When my father learned his prostate cancer had returned and spread, he decided that his life as he knew it was over. A farmer all his life, he sold all his farmland, and he and my mother moved closer to town. He was depressed, fatigued and felt a lack of purpose.
But things changed at a Grandparents’ Day breast cancer fund-raiser organized by Johns Hopkins volunteers. Called the Barnyard Blowout, it was held on a farm. Dad picked up his great-granddaughter, Keira, and walked her around: “This is a John Deere tractor,” he told her. “It’s green. You only sit on green tractors. That’s important.” She repeated the word green. He watched her make a scarecrow. He went on a hayride with her when prior to that day he could barely walk.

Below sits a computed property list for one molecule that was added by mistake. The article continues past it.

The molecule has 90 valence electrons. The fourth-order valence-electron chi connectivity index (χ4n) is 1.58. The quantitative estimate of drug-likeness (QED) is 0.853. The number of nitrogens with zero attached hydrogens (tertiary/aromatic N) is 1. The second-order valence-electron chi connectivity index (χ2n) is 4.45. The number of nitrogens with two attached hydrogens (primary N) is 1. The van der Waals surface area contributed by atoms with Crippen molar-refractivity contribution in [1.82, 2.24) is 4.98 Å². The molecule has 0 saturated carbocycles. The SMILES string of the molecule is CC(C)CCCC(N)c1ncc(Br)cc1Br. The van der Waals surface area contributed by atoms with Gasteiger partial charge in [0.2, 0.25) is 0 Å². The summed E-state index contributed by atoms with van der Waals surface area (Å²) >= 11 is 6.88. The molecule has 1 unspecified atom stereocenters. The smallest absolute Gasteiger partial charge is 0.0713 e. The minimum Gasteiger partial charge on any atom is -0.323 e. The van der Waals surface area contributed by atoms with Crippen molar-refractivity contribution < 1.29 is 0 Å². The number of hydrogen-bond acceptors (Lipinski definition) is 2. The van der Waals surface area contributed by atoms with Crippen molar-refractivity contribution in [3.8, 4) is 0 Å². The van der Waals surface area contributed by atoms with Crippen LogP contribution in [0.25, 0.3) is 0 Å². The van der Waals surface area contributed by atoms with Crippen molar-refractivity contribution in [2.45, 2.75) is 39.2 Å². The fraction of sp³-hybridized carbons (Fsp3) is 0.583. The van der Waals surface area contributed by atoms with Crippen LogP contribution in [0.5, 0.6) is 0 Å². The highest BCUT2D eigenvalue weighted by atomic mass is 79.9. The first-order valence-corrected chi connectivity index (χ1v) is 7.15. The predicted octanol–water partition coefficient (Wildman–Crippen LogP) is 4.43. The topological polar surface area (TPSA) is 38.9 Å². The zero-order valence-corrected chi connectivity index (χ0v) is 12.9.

The next day, Dad called me with stunning news: “I bought back one of my farms. I listened to that woman yesterday when she said that those of us with metastatic cancer have the right to choose: We can be living each day or dying each day with our cancer. I realized that I was dying when I could be living. There is no reason I can’t still be a farmer.”
So dad resumed farming, with the help of others in the community, and the support of my mother by his side. Farming defines him; metastatic cancer does not.